Sunday, June 22, 2008

YouGov Poll on Civil Liberties for the Economist

YouGov have done an opinion poll for the Economist - which you can see here.

Here's some of the questions that were asked:

Britain has more closed circuit TV cameras (CCTVs) than any other country, monitoring streets, stations, shopping centres, offices etc
Do you think…

This is broadly a good thing, as CCTV cameras help to deter criminal behaviour and catch offenders

This is broadly a bad thing, because these cameras allow the state to 'snoop' on people and invade their privacy

Don’t know

Police are relying ever more heavily on DNA to solve crimes. Britain now has the largest DNA database in the world. It includes data on people who have not been convicted of any crime Which of these statements comes closer to your view?
‘DNA data should be held only for convicted criminals. Data on everyone else's DNA should be destroyed'

‘In order to be able to catch more criminals, the police should be able to build up their DNA database, so that eventually they hold DNA data on every citizen'

Don’t know

Currently, the police may detain suspected terrorists for up to four weeks before charging or releasing them. The Government wants to extend this period to six weeks. Which of these statements comes closer to your view?
These days it can take some weeks to analyse all the evidendence against suspected terrorists; it is right to be able to detain them for up to six weeks'

It is a long-established principle of British justice that suspects should either be released or know the charge against them within days; the proposed six weeks detention period is far too long'

Don’t know

David Davis, formerly shadow home secretary, has decided to resign as MP to campaign for re-election on the issue of civil liberties. He says that the Government's policies on ID cards, DNA and biometric databases, and the time allowed to question terrorist suspects, together threaten our civil liberties.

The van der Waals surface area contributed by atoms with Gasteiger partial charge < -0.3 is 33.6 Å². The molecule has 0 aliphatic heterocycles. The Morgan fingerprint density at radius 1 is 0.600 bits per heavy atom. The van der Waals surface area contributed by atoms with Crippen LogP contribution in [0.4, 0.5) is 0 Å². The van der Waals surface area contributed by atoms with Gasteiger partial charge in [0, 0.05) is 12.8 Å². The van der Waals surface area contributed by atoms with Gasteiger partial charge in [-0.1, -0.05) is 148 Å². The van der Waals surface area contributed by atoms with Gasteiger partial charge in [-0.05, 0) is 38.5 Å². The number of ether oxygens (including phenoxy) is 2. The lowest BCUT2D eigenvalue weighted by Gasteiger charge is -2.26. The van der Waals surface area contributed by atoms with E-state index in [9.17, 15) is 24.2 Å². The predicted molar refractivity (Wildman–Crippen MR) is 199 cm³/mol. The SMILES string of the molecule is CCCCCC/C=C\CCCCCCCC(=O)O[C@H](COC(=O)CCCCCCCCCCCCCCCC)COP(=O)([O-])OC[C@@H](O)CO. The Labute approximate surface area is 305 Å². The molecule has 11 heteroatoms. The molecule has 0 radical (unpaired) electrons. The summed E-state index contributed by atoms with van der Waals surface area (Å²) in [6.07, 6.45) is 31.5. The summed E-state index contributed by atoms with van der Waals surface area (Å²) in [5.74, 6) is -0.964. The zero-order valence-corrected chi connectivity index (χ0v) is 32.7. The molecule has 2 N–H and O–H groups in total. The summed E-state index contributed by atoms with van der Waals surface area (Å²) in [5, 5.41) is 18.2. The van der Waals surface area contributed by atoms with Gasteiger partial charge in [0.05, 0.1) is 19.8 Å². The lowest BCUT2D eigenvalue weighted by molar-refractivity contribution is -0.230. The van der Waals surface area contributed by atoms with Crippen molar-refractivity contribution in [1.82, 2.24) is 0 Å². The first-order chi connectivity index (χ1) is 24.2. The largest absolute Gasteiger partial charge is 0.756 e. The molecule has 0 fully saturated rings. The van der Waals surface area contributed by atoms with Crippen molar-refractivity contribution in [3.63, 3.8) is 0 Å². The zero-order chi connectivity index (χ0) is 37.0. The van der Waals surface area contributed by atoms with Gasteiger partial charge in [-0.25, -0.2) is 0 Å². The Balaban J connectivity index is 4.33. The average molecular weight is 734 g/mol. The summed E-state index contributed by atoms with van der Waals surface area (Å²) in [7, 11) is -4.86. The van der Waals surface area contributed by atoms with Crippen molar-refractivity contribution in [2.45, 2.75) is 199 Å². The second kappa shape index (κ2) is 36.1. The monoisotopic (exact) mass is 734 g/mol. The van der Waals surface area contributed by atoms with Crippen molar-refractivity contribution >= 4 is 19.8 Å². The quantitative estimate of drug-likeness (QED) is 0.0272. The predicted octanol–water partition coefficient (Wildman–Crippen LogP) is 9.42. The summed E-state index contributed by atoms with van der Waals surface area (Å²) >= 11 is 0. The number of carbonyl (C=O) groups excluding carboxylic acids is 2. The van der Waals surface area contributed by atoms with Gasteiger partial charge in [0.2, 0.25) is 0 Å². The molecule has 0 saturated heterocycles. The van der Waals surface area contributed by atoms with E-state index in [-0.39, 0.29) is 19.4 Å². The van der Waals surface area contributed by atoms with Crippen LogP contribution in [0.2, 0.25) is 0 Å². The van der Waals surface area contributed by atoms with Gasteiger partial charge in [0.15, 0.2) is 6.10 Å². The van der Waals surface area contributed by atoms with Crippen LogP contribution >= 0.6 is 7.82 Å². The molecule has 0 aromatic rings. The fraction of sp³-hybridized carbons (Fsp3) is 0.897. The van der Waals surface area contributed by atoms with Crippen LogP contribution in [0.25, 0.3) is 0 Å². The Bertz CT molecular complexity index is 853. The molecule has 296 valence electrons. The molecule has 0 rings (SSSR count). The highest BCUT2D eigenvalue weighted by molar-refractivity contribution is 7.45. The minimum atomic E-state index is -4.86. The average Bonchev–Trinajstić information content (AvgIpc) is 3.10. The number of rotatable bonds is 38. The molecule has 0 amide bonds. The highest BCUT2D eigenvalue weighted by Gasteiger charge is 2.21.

Do you think…

He is right; and he would do more to protect our civil liberties if he were home secretary

He is right; but he would NOT do any more to protect our civil liberties if he were home secretary

He is wrong: the measures proposed to tackle terrorism, crime and identity theft will enhance, and not undermine our civil liberties

Don’t know

David Davis benefits from his quioxtic "independent stand" with plenty of people supporting him simply for doing something unusual. And he has been the sitting MP for Haltemprice and Howden since 1987, so should romp home for non-civil liberties reasons.

There is danger for the Conservatives however in that he has forced them to adopt policies they wouldn't otherwise have done so, and which the public at large wouldn't vote for in a general election.

It is therefore in Labour's interests for David Davis to win and win big, so that he is a "big beast" in the Conservative party, forcing Cameron and co to pledge to abolish CCTV, 42 days and the DNA database. I suggest that official Labour people now remain completely quiet about this and if Bob Marshall-Andrews and Tony Benn wish to do their utmost for the Labour party, they should head to Haltemprice and Howden and "help". It would be a big deal for us if the Conservatives are bounced by Davis to adopt policies that the polls are showing very clearly that people don't want.


Anonymous said...

Why are Labour so chicken that they don't even put up a candidate to defend their position,I suppose they don't want to be humiliated again.

snowflake5 said...

Anonymous, my love, Labour doesn't want to get in the way of a glorious victory for Davis. I'm sure this is the reason other parties have decided not to stand either.

Because only with a spectacular victory can Davis persuade Cameron to march into the next general election with a manifesto pledging to abolish 42 day detention (and 28 days), abolish all CCTV and abolish the DNA database and thus put themselves in a position of disagreement with the electorate.

Here's hoping he can force Cameron's hand! ;-)